Bifurcation Analysis of a Two-dimensional Thermally Coupled Homogeneous-Heterogeneous Combustion model
Imran Alam1, David H. West2 and Vemuri Balakotaiah1
1Chemical and Biomolecular Engineering Department,
University of Houston, 4800 Calhoun Road, Houston, TX 77004
2SABIC Technology Center, Sugarland, TX 77478
Catalytic combustion and catalytic partial oxidation systems have been analyzed by many investigators using theoretical, computational and experimental techniques over several decades. In models for such systems, coupling between the homogeneous and heterogeneous chemistries, low residence times and very high temperatures involved make the study difficult. Past analyses have used micro-kinetic models for homogeneous reactions or focused on a CFD approach to produce a direct numerical study of the system. However, bifurcation analyses of the system have been rare (except some work from Schmidt and coworkers for stagnation point flow, see for example, Song et al. ), and systematic studies of high-dimensional singularities are almost non-existent. Models with detailed chemistry or hydrodynamics are not suitable for computational bifurcation analysis. High adiabatic temperature rise leads to exponentially thin boundary layers in space and/or time, rendering the corresponding discretized systems ill-conditioned. Further, very exothermic reacting flow systems are not amenable to bifurcation analysis using standard CFD procedures because the ensuing exponentially thin boundary layers require extremely fine mesh resolutions. Instead of the usual CFD-type studies, we present in this work a bifurcation study for 2-D combustion systems, with a focus on qualitative features and underlying physics. This yields a clear picture of the essential features of the process as the operating parameters are changed.
Mathematical Models & Analysis
We present a mathematical model for the combustion of propane and methane in monolith reactors. For simplicity, we consider global kinetics with a single reaction occurring homogeneously as well as catalytically. Our focus here is on thermal rather than chemical coupling. We present a detailed bifurcation analysis of the model taking into account the interaction between transport phenomena and reactions in both gas and solid phases. For the homogeneous oxidation of propane, we used the rate expression from Westbrook and Dryer . For the catalytic reaction, we use the rate expression from Hiam, et al..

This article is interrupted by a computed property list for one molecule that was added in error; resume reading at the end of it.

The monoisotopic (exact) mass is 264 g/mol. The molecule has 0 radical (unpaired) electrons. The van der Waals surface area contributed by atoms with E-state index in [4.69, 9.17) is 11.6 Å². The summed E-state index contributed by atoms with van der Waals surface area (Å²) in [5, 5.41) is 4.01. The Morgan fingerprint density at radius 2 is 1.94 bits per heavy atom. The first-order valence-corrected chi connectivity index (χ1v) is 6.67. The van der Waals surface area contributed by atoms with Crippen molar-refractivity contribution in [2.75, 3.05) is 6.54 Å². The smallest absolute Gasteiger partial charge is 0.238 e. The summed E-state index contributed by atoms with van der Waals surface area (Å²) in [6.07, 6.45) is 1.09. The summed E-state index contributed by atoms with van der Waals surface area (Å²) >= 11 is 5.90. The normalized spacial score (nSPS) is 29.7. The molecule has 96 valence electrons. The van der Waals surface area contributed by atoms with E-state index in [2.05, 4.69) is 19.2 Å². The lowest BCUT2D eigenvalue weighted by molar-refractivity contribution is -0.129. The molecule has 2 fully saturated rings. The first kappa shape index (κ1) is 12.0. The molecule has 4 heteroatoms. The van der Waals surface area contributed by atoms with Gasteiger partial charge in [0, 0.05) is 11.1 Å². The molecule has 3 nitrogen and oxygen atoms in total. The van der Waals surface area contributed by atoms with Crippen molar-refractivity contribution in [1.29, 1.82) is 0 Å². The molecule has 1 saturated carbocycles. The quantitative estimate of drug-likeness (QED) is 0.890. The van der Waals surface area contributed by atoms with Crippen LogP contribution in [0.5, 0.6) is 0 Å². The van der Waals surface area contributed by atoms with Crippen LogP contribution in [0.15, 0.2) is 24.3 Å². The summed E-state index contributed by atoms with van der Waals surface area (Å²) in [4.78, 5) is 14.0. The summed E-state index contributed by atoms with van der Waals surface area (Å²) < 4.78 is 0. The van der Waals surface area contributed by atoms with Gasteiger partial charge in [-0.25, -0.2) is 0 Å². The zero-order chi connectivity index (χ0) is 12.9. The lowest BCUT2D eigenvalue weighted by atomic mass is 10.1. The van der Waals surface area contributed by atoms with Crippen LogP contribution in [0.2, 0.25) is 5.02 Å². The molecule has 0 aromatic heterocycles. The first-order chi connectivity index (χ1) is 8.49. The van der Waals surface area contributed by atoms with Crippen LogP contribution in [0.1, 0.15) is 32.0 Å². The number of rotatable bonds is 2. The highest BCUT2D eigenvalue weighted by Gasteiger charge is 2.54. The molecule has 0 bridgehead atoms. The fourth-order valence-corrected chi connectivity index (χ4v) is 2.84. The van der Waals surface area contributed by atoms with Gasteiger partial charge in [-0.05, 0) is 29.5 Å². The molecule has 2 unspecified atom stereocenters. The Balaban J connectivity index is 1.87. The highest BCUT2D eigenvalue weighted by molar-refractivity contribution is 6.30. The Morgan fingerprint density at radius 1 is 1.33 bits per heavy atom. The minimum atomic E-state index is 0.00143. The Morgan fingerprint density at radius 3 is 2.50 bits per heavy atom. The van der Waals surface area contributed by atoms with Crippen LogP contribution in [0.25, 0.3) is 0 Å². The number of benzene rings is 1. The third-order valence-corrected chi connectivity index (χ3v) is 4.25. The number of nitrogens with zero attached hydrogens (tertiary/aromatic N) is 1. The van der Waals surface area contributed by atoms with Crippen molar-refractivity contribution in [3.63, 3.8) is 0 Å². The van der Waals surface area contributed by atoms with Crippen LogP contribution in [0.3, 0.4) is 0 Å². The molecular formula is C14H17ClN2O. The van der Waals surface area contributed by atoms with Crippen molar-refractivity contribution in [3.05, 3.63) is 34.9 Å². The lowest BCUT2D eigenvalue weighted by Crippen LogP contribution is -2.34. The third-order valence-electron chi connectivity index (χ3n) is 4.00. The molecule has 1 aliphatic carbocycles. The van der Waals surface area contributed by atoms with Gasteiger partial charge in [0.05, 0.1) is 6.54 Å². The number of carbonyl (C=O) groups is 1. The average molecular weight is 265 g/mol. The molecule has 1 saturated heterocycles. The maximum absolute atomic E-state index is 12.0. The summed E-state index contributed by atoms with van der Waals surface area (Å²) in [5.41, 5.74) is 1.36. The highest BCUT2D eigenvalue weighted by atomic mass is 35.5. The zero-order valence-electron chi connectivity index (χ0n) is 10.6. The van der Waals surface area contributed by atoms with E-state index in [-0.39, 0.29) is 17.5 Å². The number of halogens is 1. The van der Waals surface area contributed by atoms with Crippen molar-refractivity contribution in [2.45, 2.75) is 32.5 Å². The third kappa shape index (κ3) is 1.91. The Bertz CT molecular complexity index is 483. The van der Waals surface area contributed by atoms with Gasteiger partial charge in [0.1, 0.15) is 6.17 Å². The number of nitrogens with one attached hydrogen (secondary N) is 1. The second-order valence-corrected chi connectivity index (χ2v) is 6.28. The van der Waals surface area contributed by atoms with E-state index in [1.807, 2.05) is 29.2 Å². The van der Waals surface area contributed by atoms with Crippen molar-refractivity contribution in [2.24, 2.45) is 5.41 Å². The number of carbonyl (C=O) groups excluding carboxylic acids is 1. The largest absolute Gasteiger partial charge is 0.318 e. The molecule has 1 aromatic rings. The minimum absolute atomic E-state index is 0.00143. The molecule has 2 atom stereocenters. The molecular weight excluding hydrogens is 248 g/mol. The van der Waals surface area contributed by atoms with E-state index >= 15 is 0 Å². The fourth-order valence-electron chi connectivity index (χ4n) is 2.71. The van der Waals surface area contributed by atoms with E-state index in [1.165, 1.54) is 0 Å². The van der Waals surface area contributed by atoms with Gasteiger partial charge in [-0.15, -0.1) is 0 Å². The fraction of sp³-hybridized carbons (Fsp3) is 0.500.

We use the inlet fluid temperature as the bifurcation variable and compute several bifurcation diagrams for the state variables (solid or gas temperature, conversion, etc.) vs. the inlet temperature . We use the notions of singularity theory with one distinguished parameter to analyze our models and classify the bifurcation diagrams.
For higher inlet concentrations, our bifurcation diagrams can have multiple ignitions and extinctions, and we interpret the first ignition-extinction pair as being due to the catalytic reaction and the subsequent ignition-extinction pairs being the result of thermal coupling. In practice, the intermediate stable state, between the first extinction and second ignition is important as it represents the lower temperature state and a reasonable conversion of the hydrocarbon. However, if the second ignition happens to the right of the first ignition, the system jumps directly to the high temperature ignited state, and the intermediate state is not observed. For stoichiometric feeds, it becomes clear from computations that the high temperature rise makes the search for intermediate branches impractical. We find that the bifurcation diagrams where the second ignition is to the right of the first occur typically at low residence times.
We observe that the first ignition temperature is not a monotonic function of channel hydraulic radius. For small values of the hydraulic radius, we have a higher catalytic reaction rate and good heat transfer between the solid and the gas phases. The bifurcation diagrams in this case are due to the catalytic chemistry alone. However, for larger values of the hydraulic radius, the ignition becomes controlled by the heat transfer between solid and gas phases as the temperature difference between the phases becomes significant. As can be expected, a second ignition occurs only when the catalytic chemistry goes into a mass transfer controlled regime, and therefore we observe that the extent of thermal coupling between heterogeneous-homogeneous systems can be controlled by tuning transport parameters such as the transverse Peclet number and other system parameters such as the hydraulic radius and the catalyst loading.
The bifurcation features such as ignition and extinction and hysteresis depend on several parameters, such as activation energies, adiabatic temperature rise (or the inlet concentration), residence time, inlet temperature, channel hydraulic radius, axial and radial Peclet numbers etc. We do a comprehensive bifurcation study of the partial differential equation model describing coupled homogeneous-heterogeneous combustion and classify the space of parameters into regions displaying different qualitative behaviors. The results of the analysis/computations will be presented.
. X. Song, W.R. Williams, L. D. Schmidt, R. Aris, Combustion and Flame 84(1991) 292-311.
. C. K. Wesbrook, F.L. Dryer, Combust. Sci. Tech. 27(1981), 31-43.
. L. Hiam, H. Wise, S. Chaikin, J. Catalysis 9 (1968), 272-276.